• rate this

    Comment number 415.

    I'm a British Citizen and my partner Canadian. 5 years ago a teaching agency recruited her in Canada to come here. Many of her Canadian colleges deported whilst teaching cited as no longer 'needed' and sent back home. We had to jump through hoops for years with paperwork and after £1000's and trips to the UKBA she can stay for good.

    No contribution = right to stay? For some it seems *sigh*

  • rate this

    Comment number 414.

    Remarkable that the traceable,recordable,law-abiding migrants,eg from US and Australia,face the greatest unheaval,uncertainty,expense,while hundreds of thousands from the Balkans,Middle East,Afghanistan,among whom are militant dangerous elements,seem to have flocked to these shores unhindered,to be dispersed under Blair.As for Thai bride,an unfortunate example given the connotations..

  • rate this

    Comment number 413.

    Its well know that immigrants are eligable for benefits,free school,NHS, English lessons etc plus Lib Dems want amnesty for those here who have hidden for some time so they too will be able to claim legally, even though they are committing crimes or cash in hand jobs. When the Roumanians come it will be worse & Turkey. What benefits can Brits go to claim in another country. Nothing I suspect

  • Comment number 412.

    This comment was removed because the moderators found it broke the house rules. Explain.

  • Comment number 411.

    This comment was removed because the moderators found it broke the house rules. Explain.

  • rate this

    Comment number 410.

    Stop immigration simple.

  • rate this

    Comment number 409.

    "Unlike you who pays tax but get public services,purely because you were born here(costing taxpayers hundreds of thousands in free schooling etc)"

    Really, then maybe I should pay tax in the Cayman Islands or Switzerland and be better off? idiot comment.
    British Tax payers FIRST, everyone else (including British benefit claimants, EU works, non EU workers etc SECOND). It's not difficult...

  • Comment number 408.

    This comment was removed because the moderators found it broke the house rules. Explain.

  • rate this

    Comment number 407.

    Rainfordian-you need to do some simple research and read what it says on the marriage visa, its quite clear.
    In simple words this means they pay tax but can't claim anything.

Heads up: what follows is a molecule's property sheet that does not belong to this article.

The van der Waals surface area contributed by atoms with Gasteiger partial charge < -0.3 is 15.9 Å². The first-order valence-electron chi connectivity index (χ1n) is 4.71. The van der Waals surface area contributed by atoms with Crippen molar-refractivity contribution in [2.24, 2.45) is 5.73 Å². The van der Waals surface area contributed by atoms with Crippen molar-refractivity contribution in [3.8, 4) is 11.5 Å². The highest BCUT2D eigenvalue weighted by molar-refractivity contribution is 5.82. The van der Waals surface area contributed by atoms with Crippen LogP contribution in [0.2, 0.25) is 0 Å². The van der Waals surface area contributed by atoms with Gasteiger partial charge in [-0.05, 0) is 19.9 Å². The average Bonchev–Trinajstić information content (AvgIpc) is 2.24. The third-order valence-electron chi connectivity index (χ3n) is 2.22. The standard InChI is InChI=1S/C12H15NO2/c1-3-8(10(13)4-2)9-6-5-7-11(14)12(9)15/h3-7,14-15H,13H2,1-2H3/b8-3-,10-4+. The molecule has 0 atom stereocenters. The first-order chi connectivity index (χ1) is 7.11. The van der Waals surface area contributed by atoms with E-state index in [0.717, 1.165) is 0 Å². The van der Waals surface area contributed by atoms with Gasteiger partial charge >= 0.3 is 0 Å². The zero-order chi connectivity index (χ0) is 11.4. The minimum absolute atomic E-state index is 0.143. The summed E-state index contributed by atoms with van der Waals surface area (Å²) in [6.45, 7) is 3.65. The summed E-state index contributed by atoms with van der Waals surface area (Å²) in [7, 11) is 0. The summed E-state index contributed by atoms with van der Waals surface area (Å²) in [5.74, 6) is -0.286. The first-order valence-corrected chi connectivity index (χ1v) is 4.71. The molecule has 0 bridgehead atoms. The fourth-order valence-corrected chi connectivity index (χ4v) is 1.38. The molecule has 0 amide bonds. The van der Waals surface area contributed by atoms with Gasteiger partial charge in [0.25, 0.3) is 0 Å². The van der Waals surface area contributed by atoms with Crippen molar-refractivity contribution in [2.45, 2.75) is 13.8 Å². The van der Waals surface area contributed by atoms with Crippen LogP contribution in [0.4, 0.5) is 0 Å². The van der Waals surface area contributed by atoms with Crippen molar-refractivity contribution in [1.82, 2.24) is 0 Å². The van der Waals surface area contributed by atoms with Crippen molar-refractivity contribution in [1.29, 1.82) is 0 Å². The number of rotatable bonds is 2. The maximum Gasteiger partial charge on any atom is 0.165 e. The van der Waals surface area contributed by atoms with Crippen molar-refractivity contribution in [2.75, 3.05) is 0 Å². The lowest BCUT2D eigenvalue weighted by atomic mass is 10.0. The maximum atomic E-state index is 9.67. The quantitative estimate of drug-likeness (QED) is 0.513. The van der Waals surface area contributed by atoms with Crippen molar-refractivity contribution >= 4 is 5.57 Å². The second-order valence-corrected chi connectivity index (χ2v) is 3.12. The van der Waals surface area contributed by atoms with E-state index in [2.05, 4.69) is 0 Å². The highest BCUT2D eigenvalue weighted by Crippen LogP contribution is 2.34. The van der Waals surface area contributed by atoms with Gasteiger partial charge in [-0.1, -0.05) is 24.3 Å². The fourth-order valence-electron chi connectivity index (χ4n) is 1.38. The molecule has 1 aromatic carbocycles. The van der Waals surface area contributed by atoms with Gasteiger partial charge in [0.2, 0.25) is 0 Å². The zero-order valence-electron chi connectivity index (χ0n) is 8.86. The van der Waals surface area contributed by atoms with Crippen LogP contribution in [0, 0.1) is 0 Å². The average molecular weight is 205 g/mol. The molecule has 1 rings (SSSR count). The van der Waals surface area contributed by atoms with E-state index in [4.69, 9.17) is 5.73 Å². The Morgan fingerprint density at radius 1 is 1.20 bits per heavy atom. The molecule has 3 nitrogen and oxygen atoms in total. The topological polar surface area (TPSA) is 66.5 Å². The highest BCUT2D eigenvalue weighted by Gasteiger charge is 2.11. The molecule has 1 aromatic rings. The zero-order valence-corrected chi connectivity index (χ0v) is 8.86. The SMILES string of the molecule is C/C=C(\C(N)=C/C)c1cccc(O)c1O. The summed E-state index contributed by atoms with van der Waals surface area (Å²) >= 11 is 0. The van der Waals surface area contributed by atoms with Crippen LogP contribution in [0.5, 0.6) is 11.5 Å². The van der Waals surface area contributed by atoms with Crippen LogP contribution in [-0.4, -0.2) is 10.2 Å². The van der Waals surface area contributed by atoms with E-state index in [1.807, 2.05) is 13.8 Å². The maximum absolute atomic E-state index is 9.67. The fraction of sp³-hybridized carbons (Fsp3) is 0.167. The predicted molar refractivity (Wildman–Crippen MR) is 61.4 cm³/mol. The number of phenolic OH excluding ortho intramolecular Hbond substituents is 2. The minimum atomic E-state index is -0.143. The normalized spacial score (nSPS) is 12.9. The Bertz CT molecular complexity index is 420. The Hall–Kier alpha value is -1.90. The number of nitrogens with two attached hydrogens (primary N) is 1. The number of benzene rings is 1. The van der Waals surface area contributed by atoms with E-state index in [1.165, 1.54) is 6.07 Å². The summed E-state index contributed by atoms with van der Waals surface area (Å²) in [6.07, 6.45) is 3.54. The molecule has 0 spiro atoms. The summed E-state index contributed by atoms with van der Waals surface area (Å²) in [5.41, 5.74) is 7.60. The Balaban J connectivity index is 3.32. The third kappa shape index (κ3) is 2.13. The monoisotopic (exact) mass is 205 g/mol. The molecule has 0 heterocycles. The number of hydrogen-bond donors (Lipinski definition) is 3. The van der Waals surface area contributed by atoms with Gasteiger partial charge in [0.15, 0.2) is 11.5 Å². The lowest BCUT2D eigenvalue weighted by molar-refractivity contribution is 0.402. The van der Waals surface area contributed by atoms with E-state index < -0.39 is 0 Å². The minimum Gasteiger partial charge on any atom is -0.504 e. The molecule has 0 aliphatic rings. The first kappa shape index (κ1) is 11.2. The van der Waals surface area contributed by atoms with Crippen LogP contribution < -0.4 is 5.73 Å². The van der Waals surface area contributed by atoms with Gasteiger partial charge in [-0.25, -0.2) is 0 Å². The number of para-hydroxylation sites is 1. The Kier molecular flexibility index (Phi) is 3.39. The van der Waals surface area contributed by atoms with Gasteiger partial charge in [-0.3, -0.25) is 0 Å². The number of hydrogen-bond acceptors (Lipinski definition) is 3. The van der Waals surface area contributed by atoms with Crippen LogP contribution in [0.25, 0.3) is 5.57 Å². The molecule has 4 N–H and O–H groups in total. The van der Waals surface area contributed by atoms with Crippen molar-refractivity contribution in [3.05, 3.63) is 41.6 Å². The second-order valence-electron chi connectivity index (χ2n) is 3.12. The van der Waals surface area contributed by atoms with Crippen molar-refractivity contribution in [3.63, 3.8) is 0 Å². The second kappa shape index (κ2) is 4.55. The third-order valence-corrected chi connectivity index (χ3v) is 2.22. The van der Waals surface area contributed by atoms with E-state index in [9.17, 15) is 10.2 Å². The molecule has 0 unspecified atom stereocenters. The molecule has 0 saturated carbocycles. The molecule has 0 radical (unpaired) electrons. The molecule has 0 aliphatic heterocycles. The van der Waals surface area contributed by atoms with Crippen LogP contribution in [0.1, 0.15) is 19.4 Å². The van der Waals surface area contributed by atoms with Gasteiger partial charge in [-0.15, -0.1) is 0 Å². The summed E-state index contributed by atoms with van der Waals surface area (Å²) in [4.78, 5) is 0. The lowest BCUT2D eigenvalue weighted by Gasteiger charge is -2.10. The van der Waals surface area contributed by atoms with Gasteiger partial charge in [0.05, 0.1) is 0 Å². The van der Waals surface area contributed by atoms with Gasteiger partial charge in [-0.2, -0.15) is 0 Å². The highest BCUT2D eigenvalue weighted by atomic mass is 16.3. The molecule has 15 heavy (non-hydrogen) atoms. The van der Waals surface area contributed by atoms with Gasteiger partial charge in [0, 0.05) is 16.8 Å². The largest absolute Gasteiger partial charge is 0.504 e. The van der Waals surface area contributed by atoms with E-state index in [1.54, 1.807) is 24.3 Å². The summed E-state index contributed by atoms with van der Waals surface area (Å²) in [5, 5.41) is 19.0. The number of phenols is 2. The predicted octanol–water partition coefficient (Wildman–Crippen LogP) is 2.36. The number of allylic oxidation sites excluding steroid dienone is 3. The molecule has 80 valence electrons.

Unlike you who pays tax but get public services,purely because you were born here(costing taxpayers hundreds of thousands in free schooling etc)EU migrants are a different story

  • rate this

    Comment number 406.

    UKBA has only a fraction of the staff they need.
    Minster - be honest for once.

  • rate this

    Comment number 405.

    Benefits + house + free school meals + NHS + anything else we can think of, where can I sign up for all these freebies I've NOT contributed towards?
    ...hang on a minute though, I'm British, pay 40% tax and work 50 hours a week+ so I DON'T fit the criteria...

    Not surprised there's a 10 year backlog, it's very obviously worth the wait!!!

    Still, so proud to be "Great" Britain and friend to the poor

  • rate this

    Comment number 404.

    This is about marriage visas-that means Brit nationals marrying Non EU nationals so how can anyone complain about immigration.Who has the right to tell YOU,a British Citizen,who you can and cannot marry?Yes,there are sham marriages,where BRIT NATIONALS take money to get married,so their 'partner' gets a visa.Would you,the taxpayer,like to pay for some civil servants to stop this?Who wanted cuts?

  • rate this

    Comment number 403.

    Real people with real reason to come live and work here struggle to get their applications processed. People that come here and claim asylum on human rights grounds and claim benefits, who do not work are processed immediately
    Something wrong somewhere!
    Why not put the troops beeing made redundant from HM Forces on the Borders instead of the incompetent UKBA

  • rate this

    Comment number 402.

    the BNP would soon get rid of the backlog.

  • rate this

    Comment number 401.

    The Tories pretence and Labours inaction on immigration will turn millions to vote for UKIP, I know three now who have always voted Labour but the Jan 2014 influx of

  • rate this

    Comment number 400.

    Border Agency - Not fit for purpose.

  • rate this

    Comment number 399.

    Also one comment I read that if an application ios denied a person can re-apply. you don;t get your money back if your application is denied and it can be quite expensive (I just paid £1350 to go to the Croydon office for a settlement Visa application for my Wife. Thankfully It was accepted but I would have lost a large sum of money if rejected.

  • rate this

    Comment number 398.

    @ 391. ajanelson Yes I agree that the system is a ruined, the only explanation for this is that there are too many foreigners coming in.The only reasons for letting foreigners in should be for love; close relatives and spouses, top university lecturers and surgeons. We don't need chefs, sales assistants, we actually have enough doctors and nurses and too many scientists and engineers

  • rate this

    Comment number 397.

    The UKBA is a farce and an embarrassment. How many more backlogs are going to be found before those at the top finally start kicking butt to sort the UKBA out? Enough fine words, we need action now. No excuses, an organisation this incompetent needs to be dismantled and rebuilt with people able to do their jobs properly.